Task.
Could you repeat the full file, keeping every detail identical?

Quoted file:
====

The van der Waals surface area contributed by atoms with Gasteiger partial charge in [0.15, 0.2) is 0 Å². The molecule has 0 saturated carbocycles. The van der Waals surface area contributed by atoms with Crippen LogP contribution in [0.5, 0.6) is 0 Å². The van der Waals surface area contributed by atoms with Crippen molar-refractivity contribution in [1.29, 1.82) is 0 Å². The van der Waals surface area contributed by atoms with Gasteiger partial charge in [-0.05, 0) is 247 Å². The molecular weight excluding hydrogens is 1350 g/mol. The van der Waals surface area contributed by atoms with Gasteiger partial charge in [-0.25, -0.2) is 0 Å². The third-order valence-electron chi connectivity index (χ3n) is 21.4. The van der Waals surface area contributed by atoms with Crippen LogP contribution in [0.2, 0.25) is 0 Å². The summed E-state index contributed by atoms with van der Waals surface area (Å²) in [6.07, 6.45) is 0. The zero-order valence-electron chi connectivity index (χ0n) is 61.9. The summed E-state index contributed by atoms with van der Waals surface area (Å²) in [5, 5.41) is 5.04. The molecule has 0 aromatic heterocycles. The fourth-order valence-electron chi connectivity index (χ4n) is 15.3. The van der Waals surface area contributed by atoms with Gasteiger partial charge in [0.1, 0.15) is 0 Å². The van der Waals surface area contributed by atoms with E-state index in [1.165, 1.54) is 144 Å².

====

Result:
The van der Waals surface area contributed by atoms with Gasteiger partial charge in [0.15, 0.2) is 0 Å². The molecule has 0 saturated carbocycles. The van der Waals surface area contributed by atoms with Crippen LogP contribution in [0.5, 0.6) is 0 Å². The van der Waals surface area contributed by atoms with Crippen molar-refractivity contribution in [1.29, 1.82) is 0 Å². The van der Waals surface area contributed by atoms with Gasteiger partial charge in [-0.05, 0) is 247 Å². The molecular weight excluding hydrogens is 1350 g/mol. The van der Waals surface area contributed by atoms with Gasteiger partial charge in [-0.25, -0.2) is 0 Å². The third-order valence-electron chi connectivity index (χ3n) is 21.4. The van der Waals surface area contributed by atoms with Crippen LogP contribution in [0.2, 0.25) is 0 Å². The summed E-state index contributed by atoms with van der Waals surface area (Å²) in [6.07, 6.45) is 0. The zero-order valence-electron chi connectivity index (χ0n) is 61.9. The summed E-state index contributed by atoms with van der Waals surface area (Å²) in [5, 5.41) is 5.04. The molecule has 0 aromatic heterocycles. The fourth-order valence-electron chi connectivity index (χ4n) is 15.3. The van der Waals surface area contributed by atoms with Gasteiger partial charge in [0.1, 0.15) is 0 Å². The van der Waals surface area contributed by atoms with E-state index in [1.165, 1.54) is 144 Å².